Tennis friends,

I consider myself an avid player, fan and long-winded promoter of this great sport.

I first picked up a racquet at age 16, logging countless hours on these public courts and at this indoor facility in northeastern Pennsylvania.

I was fortunate enough to play under coach Don Cassetori - yes, Dominique Cassetori's dad, and later coach high school tennis and then compete in collegiate tennis at Wilkes University. I continued to play a lot until I was 24, when for reasons I can’t recall, I completely abandoned the game for other athletic pursuits. However, I always knew I’d return to tennis.
 
During a blizzard in 2003, my wife Danielle and I decided on a whim to move south where it was warm and near a beach, so I abandoned a job offer at the US Open and took a graduate public relations internship with the Family Circle Cup in Jan. 2004. Then I spent a year marketing City of Charleston Department of Recreation programs (inc. tennis) before returning to the Cup in a full-time public relations capacity from 2006 through June, 2012.

After a sizable corporate downsizing across Meredith Corporation - a magazine publishing company and the Cup's parent organization (they had another in 2013), I transitioned my professional life away from tennis - best move ever. Read: don't make your hobby into a career, and if you do, make sure you don't work for a magazine publishing company in this digital age. However, I still try to maintain a small role in the game, most recently serving in 2013 and 2014 in a freelance capacity as the international accreditation manager at the China Open, a combined event in Beijing, just to keep my toes on the baseline. I stepped away in 2015 to spend all my free time at home with our wonderful daughter Graziella instead of traveling for weeks at a time to the other side of the world.

Over my tennis years, I've learned a lot about the professional side from an event management perspective and I've come to understand a great deal about the players we all love to watch compete. I also discovered so much more than I ever expected to about recreational tennis at all levels, about the people and organizations who facilitate and tightly control the game and the media outlets who cover it. Good and bad, it's certainly been very interesting. I also made a lot of great friends (a few are here), which makes it all worth-while.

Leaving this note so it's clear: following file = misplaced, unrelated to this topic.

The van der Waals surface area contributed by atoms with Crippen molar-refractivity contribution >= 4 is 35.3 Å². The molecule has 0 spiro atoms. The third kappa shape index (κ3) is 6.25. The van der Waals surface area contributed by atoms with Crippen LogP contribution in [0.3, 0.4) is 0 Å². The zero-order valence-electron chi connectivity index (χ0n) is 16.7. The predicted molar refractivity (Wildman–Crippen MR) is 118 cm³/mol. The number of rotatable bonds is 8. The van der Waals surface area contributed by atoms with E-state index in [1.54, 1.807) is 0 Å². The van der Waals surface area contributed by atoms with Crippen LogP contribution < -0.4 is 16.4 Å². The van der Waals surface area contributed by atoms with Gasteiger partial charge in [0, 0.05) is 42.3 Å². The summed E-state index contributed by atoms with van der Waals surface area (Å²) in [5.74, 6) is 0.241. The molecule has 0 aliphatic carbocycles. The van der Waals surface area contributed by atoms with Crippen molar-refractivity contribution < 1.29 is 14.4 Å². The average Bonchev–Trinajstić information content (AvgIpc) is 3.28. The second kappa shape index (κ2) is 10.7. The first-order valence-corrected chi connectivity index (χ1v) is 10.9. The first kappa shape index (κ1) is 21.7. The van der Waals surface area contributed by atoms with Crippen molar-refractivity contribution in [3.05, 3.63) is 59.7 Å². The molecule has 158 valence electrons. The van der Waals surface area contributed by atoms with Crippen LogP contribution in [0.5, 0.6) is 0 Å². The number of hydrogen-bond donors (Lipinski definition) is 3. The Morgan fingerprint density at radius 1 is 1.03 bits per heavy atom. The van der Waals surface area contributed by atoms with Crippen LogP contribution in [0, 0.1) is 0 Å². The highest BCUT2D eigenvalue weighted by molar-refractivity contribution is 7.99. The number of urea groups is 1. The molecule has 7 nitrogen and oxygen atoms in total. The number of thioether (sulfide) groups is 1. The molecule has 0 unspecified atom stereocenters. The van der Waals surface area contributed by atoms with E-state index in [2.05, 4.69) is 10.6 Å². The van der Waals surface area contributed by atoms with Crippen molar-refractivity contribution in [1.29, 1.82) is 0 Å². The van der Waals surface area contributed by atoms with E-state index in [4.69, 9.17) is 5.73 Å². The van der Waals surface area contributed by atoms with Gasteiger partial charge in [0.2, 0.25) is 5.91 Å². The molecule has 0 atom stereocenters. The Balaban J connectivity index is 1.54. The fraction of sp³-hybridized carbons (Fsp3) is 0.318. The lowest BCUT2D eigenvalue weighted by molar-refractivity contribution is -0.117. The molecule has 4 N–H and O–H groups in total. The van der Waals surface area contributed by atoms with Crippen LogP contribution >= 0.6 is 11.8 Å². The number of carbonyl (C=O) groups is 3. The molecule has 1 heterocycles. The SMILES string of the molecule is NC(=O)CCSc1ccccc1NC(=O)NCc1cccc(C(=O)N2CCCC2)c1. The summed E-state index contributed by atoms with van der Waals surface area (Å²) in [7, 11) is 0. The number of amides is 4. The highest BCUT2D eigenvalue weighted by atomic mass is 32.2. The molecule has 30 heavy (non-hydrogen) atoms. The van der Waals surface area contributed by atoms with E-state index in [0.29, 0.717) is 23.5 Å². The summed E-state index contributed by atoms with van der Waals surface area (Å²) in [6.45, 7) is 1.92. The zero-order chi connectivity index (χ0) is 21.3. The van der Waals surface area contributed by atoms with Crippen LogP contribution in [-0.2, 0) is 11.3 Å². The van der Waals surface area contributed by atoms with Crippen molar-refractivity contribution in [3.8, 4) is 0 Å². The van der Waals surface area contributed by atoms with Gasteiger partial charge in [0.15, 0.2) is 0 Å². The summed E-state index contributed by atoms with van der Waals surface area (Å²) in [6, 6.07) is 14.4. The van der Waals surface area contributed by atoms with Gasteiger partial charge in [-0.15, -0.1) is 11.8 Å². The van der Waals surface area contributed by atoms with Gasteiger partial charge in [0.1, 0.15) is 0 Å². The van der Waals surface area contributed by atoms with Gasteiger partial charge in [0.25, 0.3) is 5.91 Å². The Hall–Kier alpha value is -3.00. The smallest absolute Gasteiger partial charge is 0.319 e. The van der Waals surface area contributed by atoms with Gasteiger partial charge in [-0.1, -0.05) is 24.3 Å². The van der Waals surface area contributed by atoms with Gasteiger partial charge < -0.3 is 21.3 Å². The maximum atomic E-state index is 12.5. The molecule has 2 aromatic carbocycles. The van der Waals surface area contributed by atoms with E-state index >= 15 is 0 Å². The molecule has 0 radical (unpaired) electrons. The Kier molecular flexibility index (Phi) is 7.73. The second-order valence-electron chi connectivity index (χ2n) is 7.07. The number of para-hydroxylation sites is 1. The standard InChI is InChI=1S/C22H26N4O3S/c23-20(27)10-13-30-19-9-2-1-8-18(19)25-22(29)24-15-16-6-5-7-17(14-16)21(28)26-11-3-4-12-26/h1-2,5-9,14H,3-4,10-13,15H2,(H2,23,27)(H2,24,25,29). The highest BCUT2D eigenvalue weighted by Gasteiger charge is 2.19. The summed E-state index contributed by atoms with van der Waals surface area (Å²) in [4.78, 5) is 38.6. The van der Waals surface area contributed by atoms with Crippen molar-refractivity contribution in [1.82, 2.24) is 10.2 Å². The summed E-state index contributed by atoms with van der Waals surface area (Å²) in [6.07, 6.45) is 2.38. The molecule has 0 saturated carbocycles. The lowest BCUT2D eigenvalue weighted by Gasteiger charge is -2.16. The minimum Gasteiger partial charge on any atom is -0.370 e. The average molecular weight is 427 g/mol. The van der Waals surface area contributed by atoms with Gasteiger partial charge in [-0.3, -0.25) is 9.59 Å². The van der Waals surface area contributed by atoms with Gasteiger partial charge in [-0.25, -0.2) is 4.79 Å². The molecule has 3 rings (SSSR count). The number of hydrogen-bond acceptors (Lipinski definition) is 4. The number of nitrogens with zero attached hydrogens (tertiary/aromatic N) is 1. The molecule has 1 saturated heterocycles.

Most importantly, moving to Charleston got me back on the court as a player, and I fully credit James Beck for twisting my arm and getting me to dust off my racquets to play in a casual men’s group at Maybank in 2004.  I'd also like to thank Uai Godwin, my longtime captain and friend, who allowed me to join his Charleston Tennis Center team later that fall. These gentlemen made it easy for me to return to tennis, and I sincerely thank them.

I truly enjoy working to advance, promote and support this great sport, so please send along ideas for the site!

Yours in tennis,

Mike Saia
1832 Chelwood Circle, Charleston, SC 29407
C: (843) 323-1803  /  m_saia@hotmail.com

Membership, Awards & Accolades
1992-Present: USTA Member, active league player
2006-2012: United States Tennis Writer's Association member
2007: South Carolina Press Association - 1st Place, Photo-journalistic Excellence Award
2007-2009: Charleston Metro Sports Council board member
2010: Best Tennis Town in America - led media relations effort
2013: Telly Awards 1 2 3
2013: Charleston Regional Business Journal "Health Care Heroes" Award (Community Outreach)
2015: Telly Awards
2018: USTA South Carolina Media Excellence Award (formerly Media Award/same as above)